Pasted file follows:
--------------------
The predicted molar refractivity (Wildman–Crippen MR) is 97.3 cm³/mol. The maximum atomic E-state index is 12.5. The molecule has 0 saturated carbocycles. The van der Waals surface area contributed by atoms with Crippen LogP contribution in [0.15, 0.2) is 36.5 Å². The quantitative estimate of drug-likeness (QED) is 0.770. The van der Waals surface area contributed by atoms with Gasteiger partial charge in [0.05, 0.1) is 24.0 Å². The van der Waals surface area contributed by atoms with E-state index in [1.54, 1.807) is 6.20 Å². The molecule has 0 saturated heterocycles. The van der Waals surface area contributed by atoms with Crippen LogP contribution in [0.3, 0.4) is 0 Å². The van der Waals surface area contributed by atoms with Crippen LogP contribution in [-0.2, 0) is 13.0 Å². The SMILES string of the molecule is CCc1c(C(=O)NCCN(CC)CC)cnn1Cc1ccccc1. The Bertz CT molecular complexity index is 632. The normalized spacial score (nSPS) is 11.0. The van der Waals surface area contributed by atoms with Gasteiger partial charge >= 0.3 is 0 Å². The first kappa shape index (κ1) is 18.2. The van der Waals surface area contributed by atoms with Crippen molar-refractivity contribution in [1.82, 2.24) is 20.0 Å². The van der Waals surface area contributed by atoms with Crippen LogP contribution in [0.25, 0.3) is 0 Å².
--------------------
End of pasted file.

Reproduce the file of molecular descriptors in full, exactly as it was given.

The predicted molar refractivity (Wildman–Crippen MR) is 97.3 cm³/mol. The maximum atomic E-state index is 12.5. The molecule has 0 saturated carbocycles. The van der Waals surface area contributed by atoms with Crippen LogP contribution in [0.15, 0.2) is 36.5 Å². The quantitative estimate of drug-likeness (QED) is 0.770. The van der Waals surface area contributed by atoms with Gasteiger partial charge in [0.05, 0.1) is 24.0 Å². The van der Waals surface area contributed by atoms with E-state index in [1.54, 1.807) is 6.20 Å². The molecule has 0 saturated heterocycles. The van der Waals surface area contributed by atoms with Crippen LogP contribution in [0.3, 0.4) is 0 Å². The van der Waals surface area contributed by atoms with Crippen LogP contribution in [-0.2, 0) is 13.0 Å². The SMILES string of the molecule is CCc1c(C(=O)NCCN(CC)CC)cnn1Cc1ccccc1. The Bertz CT molecular complexity index is 632. The normalized spacial score (nSPS) is 11.0. The van der Waals surface area contributed by atoms with Gasteiger partial charge >= 0.3 is 0 Å². The first kappa shape index (κ1) is 18.2. The van der Waals surface area contributed by atoms with Crippen molar-refractivity contribution in [1.82, 2.24) is 20.0 Å². The van der Waals surface area contributed by atoms with Crippen LogP contribution in [0.25, 0.3) is 0 Å².